For centuries piles of folios with hundreds of scrawled numbers, complex equations, and tedious mathematical calculations camped at ease in the ramshackle offices of the most extraordinary minds in science.
Isaac Newton, Lord Kelvin o Johannes Kepler On more than one occasion, they regretted the time they were wasting on soporific arithmetic operations. What they would have given for having had at their disposal the invention of Curt Herzstark.
From typewriters to calculators
In the late nineteenth century the patriarch of the Herzstark family – named Samuel – traveled to the United States, where he worked at the Remington company, the popular typewriter manufacturer. There he carried out the most diverse tasks, from mechanical to commercial, an occupation in which he proved to have a special ability.
For this reason, he was given the task of returning to his country and marketing typewriters on the Old Continent. It was in this new stage of work when he discovered a sleepy business side, said goodbye to Remington and created his own calculating machine company.
Until then, these types of gadgets were the miniaturized evolution of those that had appeared centuries ago, mechanical models full of devices and complex gears.
It was around 1910 when Samuel, at the head of a multidisciplinary team, commercialized electromechanical calculators, a true innovation, since with them it was not necessary to pull levers to execute the calculations, but simply it was necessary to enter numerical values on a comfortable keyboard.
The following years were of great prosperity for the family and before the Great War they had already developed thirty patents. Unfortunately, the First World War Creative freedom was strangled, calculators were no longer sold, and electromechanical craftsmen went to work for the army in the production of precision gadgets.
Curt takes over from business
In the interwar period, Curt, Samuel’s son, faced the family business. At first, he dedicated himself to fixing and improving old machines and then innovating, he dreamed of creating a pocket calculator that would corner the heavy and voluminous calculators that existed at that time.
World War II again left Europe without light on the horizon. Following the annexation of Austria by Nazi Germany, companies were forced to collaborate in the German war effort. In 1943 the Gestapo arrested two Curt employees for collaborating with the allies and the employer, on the charge of carrying Jewish blood, was sent to the Buchenwald concentration camp.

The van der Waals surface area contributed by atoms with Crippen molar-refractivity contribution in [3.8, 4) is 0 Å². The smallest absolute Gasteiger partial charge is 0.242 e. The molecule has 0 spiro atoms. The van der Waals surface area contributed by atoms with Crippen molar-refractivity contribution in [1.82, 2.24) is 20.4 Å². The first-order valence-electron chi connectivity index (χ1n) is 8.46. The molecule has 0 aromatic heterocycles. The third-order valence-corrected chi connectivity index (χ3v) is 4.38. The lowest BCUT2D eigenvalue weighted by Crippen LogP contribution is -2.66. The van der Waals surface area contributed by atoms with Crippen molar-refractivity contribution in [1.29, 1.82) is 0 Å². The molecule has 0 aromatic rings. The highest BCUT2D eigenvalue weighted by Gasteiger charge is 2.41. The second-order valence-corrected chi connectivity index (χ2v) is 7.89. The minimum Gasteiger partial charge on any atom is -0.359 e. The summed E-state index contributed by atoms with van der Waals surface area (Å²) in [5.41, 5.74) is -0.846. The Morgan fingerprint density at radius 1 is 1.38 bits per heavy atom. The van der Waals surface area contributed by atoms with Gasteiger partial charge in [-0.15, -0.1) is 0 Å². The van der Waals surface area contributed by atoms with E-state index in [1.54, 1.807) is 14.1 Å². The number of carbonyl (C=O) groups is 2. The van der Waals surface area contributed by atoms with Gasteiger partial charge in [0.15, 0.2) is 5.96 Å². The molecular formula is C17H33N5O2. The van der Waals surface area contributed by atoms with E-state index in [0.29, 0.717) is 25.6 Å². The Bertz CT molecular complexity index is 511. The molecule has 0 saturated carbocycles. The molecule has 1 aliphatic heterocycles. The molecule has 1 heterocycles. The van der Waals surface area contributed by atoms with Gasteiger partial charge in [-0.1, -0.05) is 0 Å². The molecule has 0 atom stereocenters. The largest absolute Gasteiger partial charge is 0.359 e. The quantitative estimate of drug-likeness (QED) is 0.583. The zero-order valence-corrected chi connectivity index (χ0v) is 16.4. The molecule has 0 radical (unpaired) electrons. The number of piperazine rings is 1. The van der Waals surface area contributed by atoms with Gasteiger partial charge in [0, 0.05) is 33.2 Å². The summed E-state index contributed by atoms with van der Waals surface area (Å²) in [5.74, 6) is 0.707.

There, an SS officer, knowledgeable of his mechanical skills, allowed Curt to go out to work for the day at a nearby factory where V1 and V2 flying bomb components were manufactured. In addition, he commissioned Curt to manufacture a pocket calculator for the Führer, a model he never designed.
The SHORT calculator
The sleepless nights in the crowded Buchenwald barracks fanned the embers of his creativity and in 1946, when it was all over, Curt patented a revolutionary calculator, which he named LIKE.
However, his business had gone bankrupt, he couldn’t make new calculators, and finding Austrian investors was a chore that seemed impossible. However, everything changed when commissioners from a tiny country of alpine landscapes and tax havens knocked on his door.
The Prince of Liechtenstein was looking for engineers, scientists and technicians to create an industrial economy base in his country. It was an opportunity that Curt could not refuse.
For more than two decades, CURTA reigned in the world of engineering, science and technology, a small machine made up of a simple black cylinder carefully assembled and equipped with sliding dials. The first version could represent up to eleven digits and the second reached up to fifteen.
CURTA performed the complex mathematical operations required to build highways, power lines, satellites, and even spacecraft. But everything has an end, his reign disappeared in the seventies with the arrival of electronic calculators. But, as Kipling would say, that is another story.
Pedro Gargantilla is an internist at the Hospital de El Escorial (Madrid) and the author of several popular books.